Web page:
The Case for Renewable Energy Sources and Nuclear Power

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Let’s set a few things straight about the energy situation on planet Earth:

  • The fossil fuel companies say that time is running out on fossil fuels. Whether you believe coal/oil/natural gas has 50, 75, 100, or even 200 years left of supply, it’s finite. Demand is rising, as more and more of the former “third world” is seeing a rise in standard of living from globalization. Rising demand and falling supply will increase prices. That is compounded by the fact that fossil fuels become more expensive to mine as we dig deeper into the supply. We will price ourselves out of fossil fuels in the near term.
  • There is no segment of the scientific community actually arguing that global warming is not happening. There is a small, and somewhat suspect wing of the community that says it is not a man-made issue, but there is no credible argument that we are not experiencing warming at the atmospheric level that is altering the state of our planet.
  • We’re not going to be able to completely get off of fossil fuels quickly. It won’t be an over-night thing. We’re talking about entirely re-making our entire power grid, our auto-industry, our housing industry, and on and on. Given the problems stated in my first point, time is ticking away.
  • Even if you don’t believe in global warming, there’s no way you believe the smog and pollution caused by fossil fuels is actually good for you. That would be an absurd and laughable position to take. If you want to argue this with me, please volunteer to go huff fumes from a big truck that is “rolling coal.”
  • Solar is creating more jobs than coal in America today. Even in Donald Trump’s America, this is true. It’s a growing industry, and one which young people tend to favor. Again, refer to point number one, and solar has a better long-term outlook as a fuel of choice. The same is true for wind.
  • A large chunk of the planet’s oil is located under the Middle East. That would be a region with great instability (Syria, for instance), governments that we’re not terribly fond of (Iran), extreme poverty and human rights abuses (Saudi Arabia), and wars- not the place you want to be beholden to for your energy.
  • People fear nuclear power, in part because of it’s military uses, and in part because of fears about accidents (Chernobyl, Three Mile Island, Fukushima). Here’s the facts though- nuclear power, particularly in newer plants, has a very good record of safety. Innovation will only make that better. The second fact is that nuclear power is extremely clean, comparable to our current energy sources. Nuclear power plants aren’t easy to build, and we can’t produce enough of them to make them our primary source of power, but they can be a part of the solution.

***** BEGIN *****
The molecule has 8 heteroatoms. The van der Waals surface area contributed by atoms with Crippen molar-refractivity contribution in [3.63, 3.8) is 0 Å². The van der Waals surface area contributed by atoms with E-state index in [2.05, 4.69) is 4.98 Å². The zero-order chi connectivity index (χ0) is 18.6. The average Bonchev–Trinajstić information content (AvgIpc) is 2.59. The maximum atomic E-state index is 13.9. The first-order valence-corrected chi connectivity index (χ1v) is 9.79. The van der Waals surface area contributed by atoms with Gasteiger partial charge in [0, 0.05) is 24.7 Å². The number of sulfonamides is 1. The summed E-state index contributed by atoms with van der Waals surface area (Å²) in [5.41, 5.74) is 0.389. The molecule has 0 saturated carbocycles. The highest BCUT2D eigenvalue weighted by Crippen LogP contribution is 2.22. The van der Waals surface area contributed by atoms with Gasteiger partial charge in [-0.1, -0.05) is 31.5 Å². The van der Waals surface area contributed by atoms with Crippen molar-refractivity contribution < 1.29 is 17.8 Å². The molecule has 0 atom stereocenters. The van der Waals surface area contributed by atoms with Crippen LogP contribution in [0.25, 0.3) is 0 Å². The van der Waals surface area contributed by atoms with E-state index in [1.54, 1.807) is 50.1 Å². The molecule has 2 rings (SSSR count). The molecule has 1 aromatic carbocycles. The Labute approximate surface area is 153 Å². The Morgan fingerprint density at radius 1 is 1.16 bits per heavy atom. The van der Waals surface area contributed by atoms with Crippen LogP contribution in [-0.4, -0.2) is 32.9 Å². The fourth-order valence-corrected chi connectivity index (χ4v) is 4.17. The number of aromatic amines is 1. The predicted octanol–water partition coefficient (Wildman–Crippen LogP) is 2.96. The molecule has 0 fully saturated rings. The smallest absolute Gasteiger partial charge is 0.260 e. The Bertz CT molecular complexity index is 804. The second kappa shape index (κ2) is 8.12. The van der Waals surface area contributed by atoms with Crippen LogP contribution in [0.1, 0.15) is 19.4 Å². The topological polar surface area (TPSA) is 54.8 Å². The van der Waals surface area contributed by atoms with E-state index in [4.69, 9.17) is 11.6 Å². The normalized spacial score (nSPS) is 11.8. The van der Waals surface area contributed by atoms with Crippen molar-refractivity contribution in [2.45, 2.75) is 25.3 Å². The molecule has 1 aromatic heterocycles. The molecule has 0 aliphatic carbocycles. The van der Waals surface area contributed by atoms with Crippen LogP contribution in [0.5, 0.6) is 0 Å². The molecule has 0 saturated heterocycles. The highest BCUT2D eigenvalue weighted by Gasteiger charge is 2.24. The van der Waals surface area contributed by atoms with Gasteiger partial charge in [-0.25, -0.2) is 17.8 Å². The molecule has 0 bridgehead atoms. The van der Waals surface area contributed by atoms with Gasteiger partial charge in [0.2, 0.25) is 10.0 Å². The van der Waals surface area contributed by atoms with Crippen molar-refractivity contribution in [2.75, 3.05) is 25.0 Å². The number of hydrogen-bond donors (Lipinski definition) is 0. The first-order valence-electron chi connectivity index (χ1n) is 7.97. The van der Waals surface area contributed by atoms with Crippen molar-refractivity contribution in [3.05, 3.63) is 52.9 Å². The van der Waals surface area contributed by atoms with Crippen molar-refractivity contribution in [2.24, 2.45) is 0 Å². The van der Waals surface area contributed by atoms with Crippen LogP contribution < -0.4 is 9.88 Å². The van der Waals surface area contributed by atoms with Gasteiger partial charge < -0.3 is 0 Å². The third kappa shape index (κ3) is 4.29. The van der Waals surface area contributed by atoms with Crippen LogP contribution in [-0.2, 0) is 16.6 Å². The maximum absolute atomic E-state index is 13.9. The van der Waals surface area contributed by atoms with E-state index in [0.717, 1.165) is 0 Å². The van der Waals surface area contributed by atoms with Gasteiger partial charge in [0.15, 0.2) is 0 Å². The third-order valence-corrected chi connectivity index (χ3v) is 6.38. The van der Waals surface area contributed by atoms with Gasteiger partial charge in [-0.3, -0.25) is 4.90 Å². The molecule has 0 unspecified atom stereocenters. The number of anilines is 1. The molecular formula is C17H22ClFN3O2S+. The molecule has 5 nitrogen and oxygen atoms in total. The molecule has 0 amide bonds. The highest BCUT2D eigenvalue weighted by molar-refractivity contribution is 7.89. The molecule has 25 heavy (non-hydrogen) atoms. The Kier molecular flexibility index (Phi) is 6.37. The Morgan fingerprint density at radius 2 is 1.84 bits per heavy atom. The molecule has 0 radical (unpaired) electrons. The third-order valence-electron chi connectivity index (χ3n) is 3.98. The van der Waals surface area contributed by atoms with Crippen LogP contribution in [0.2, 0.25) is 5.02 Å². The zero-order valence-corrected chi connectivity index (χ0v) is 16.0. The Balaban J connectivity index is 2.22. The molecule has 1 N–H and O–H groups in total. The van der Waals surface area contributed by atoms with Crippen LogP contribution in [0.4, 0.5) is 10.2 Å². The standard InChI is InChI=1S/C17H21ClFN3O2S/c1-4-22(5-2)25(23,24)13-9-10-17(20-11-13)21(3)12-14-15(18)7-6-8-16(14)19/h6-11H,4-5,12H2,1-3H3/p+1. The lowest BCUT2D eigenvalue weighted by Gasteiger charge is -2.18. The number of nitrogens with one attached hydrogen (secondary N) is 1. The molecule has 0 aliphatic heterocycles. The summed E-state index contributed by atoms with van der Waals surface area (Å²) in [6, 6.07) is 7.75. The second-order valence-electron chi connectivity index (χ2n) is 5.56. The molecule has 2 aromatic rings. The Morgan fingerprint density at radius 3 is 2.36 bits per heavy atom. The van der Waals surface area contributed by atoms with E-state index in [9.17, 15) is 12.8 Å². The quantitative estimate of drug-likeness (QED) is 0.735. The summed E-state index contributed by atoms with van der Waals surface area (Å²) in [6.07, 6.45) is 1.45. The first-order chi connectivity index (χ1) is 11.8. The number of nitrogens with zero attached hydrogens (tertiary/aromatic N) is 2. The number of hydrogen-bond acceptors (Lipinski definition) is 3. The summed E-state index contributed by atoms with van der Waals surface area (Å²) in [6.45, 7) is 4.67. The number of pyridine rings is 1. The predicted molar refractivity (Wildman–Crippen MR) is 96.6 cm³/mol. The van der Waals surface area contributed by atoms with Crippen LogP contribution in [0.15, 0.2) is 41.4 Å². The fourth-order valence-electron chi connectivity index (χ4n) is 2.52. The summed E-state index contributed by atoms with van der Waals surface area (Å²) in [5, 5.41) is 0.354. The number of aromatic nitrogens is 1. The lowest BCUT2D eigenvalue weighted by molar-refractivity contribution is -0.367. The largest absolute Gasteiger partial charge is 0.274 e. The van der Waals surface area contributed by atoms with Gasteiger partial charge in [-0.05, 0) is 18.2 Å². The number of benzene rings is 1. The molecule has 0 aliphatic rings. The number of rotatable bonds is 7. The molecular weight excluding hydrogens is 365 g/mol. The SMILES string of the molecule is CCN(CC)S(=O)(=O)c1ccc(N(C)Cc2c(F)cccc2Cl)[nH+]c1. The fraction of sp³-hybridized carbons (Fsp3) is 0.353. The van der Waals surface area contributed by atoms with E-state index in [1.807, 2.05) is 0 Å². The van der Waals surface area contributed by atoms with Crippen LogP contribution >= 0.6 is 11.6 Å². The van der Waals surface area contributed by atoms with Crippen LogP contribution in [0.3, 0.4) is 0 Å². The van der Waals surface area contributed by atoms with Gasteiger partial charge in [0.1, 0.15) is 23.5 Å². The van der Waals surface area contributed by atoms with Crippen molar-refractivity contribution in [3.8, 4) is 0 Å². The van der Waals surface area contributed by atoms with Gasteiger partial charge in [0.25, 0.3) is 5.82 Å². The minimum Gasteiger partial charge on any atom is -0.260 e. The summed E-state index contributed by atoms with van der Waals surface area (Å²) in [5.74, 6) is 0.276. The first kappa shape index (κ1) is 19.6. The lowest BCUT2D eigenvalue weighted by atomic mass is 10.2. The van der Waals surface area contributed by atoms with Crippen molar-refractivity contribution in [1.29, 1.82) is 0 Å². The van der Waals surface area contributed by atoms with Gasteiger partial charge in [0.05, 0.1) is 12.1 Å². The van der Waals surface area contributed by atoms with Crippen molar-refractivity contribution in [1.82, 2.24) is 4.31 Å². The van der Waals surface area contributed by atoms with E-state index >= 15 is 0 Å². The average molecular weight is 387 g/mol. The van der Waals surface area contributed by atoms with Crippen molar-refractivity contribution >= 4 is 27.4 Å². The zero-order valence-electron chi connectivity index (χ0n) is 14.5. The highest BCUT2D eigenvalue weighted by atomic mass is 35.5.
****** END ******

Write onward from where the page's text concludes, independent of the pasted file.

• Much of the reason why fossil fuels still enjoy primacy in our market in the United States is because they still get a lot of the tax subsidies. If we started shifting those subsidies towards renewables, we would see the market begin moving that way even faster.
  • Much of our domestic supply of oil is in areas that we should want to protect for future generations. Oceans, national parks, and on our wild lands. Transporting via pipelines isn’t necessarily the hazard that some would have it seem to be, but the record of these pipelines is far from perfect. We risk the beauty of our natural lands and seas to increase domestic production, at very little benefit- More domestic drilling does not lower prices for us here in the United States. In fact, we don’t get all of the oil.
  • Global Climate Change is actually a real thing. Extreme weather is a problem that we are facing right now, both in the United States and abroad. Failing to act, and soon, will continue to harm everyone.
  • Russia is a petro-state. Moving the world away from their fossil fuel driven economy would force change in Putin’s Russia.

Given the geo-politics, the economics, the potential for ruining the planet, and the positive impact that cleaner energy would have on our daily lives, it would make sense to speed up the move away from fossil fuels and onto cleaner energy. Given the economic potential in wind, solar, nuclear, and other cleaner energy sources, it makes sense to move towards them for job creation. The potential for innovation, for job creation, for a better quality of life, and to ease the geo-political stresses the fossil fuel industry creates, should be driving our policy. Unfortunately, it’s not at the national level, at this time. We need to begin the move though, and now. It’s a good reason to go vote for change in 2018.

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